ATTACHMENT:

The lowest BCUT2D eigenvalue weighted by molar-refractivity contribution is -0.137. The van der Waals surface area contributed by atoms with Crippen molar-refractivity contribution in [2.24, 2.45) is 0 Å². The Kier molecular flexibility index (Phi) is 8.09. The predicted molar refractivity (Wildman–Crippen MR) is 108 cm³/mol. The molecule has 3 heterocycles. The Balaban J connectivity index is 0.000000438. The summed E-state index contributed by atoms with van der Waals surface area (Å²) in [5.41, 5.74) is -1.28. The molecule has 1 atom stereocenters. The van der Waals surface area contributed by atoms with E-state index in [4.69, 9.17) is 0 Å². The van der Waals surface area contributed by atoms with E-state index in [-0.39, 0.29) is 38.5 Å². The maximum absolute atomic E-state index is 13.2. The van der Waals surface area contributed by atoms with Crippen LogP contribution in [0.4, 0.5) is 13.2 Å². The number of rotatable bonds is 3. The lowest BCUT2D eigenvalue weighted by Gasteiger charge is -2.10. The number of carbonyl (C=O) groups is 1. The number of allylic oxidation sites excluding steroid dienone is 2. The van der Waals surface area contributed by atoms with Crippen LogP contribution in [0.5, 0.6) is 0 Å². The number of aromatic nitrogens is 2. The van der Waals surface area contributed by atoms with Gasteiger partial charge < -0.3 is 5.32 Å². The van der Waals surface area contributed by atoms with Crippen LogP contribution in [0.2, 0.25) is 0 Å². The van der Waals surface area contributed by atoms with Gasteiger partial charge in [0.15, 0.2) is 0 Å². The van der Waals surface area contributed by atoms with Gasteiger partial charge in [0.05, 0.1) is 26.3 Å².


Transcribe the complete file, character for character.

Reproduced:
The lowest BCUT2D eigenvalue weighted by molar-refractivity contribution is -0.137. The van der Waals surface area contributed by atoms with Crippen molar-refractivity contribution in [2.24, 2.45) is 0 Å². The Kier molecular flexibility index (Phi) is 8.09. The predicted molar refractivity (Wildman–Crippen MR) is 108 cm³/mol. The molecule has 3 heterocycles. The Balaban J connectivity index is 0.000000438. The summed E-state index contributed by atoms with van der Waals surface area (Å²) in [5.41, 5.74) is -1.28. The molecule has 1 atom stereocenters. The van der Waals surface area contributed by atoms with E-state index in [4.69, 9.17) is 0 Å². The van der Waals surface area contributed by atoms with E-state index in [-0.39, 0.29) is 38.5 Å². The maximum absolute atomic E-state index is 13.2. The van der Waals surface area contributed by atoms with Crippen LogP contribution in [0.4, 0.5) is 13.2 Å². The number of rotatable bonds is 3. The lowest BCUT2D eigenvalue weighted by Gasteiger charge is -2.10. The number of carbonyl (C=O) groups is 1. The number of allylic oxidation sites excluding steroid dienone is 2. The van der Waals surface area contributed by atoms with Crippen LogP contribution in [0.5, 0.6) is 0 Å². The number of aromatic nitrogens is 2. The van der Waals surface area contributed by atoms with Gasteiger partial charge < -0.3 is 5.32 Å². The van der Waals surface area contributed by atoms with Crippen LogP contribution in [0.2, 0.25) is 0 Å². The van der Waals surface area contributed by atoms with Gasteiger partial charge in [0.15, 0.2) is 0 Å². The van der Waals surface area contributed by atoms with Gasteiger partial charge in [0.05, 0.1) is 26.3 Å².